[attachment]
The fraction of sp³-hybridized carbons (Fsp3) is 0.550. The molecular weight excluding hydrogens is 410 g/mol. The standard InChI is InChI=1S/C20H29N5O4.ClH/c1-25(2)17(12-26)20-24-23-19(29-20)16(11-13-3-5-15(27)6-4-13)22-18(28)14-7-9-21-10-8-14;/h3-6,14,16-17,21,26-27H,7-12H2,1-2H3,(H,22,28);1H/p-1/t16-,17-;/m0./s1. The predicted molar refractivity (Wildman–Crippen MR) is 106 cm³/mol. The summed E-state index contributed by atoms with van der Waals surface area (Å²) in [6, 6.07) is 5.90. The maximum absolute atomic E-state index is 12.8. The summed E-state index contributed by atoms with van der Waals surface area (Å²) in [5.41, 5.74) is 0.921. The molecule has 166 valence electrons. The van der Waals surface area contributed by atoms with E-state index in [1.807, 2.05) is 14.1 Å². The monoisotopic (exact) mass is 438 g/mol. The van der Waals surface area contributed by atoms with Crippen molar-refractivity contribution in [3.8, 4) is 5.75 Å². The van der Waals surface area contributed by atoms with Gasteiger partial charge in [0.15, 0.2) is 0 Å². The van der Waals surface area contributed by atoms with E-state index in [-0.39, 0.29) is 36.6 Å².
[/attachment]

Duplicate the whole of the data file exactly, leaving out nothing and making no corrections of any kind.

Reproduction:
The fraction of sp³-hybridized carbons (Fsp3) is 0.550. The molecular weight excluding hydrogens is 410 g/mol. The standard InChI is InChI=1S/C20H29N5O4.ClH/c1-25(2)17(12-26)20-24-23-19(29-20)16(11-13-3-5-15(27)6-4-13)22-18(28)14-7-9-21-10-8-14;/h3-6,14,16-17,21,26-27H,7-12H2,1-2H3,(H,22,28);1H/p-1/t16-,17-;/m0./s1. The predicted molar refractivity (Wildman–Crippen MR) is 106 cm³/mol. The summed E-state index contributed by atoms with van der Waals surface area (Å²) in [6, 6.07) is 5.90. The maximum absolute atomic E-state index is 12.8. The summed E-state index contributed by atoms with van der Waals surface area (Å²) in [5.41, 5.74) is 0.921. The molecule has 166 valence electrons. The van der Waals surface area contributed by atoms with E-state index in [1.807, 2.05) is 14.1 Å². The monoisotopic (exact) mass is 438 g/mol. The van der Waals surface area contributed by atoms with Crippen molar-refractivity contribution in [3.8, 4) is 5.75 Å². The van der Waals surface area contributed by atoms with Gasteiger partial charge in [0.15, 0.2) is 0 Å². The van der Waals surface area contributed by atoms with E-state index in [-0.39, 0.29) is 36.6 Å².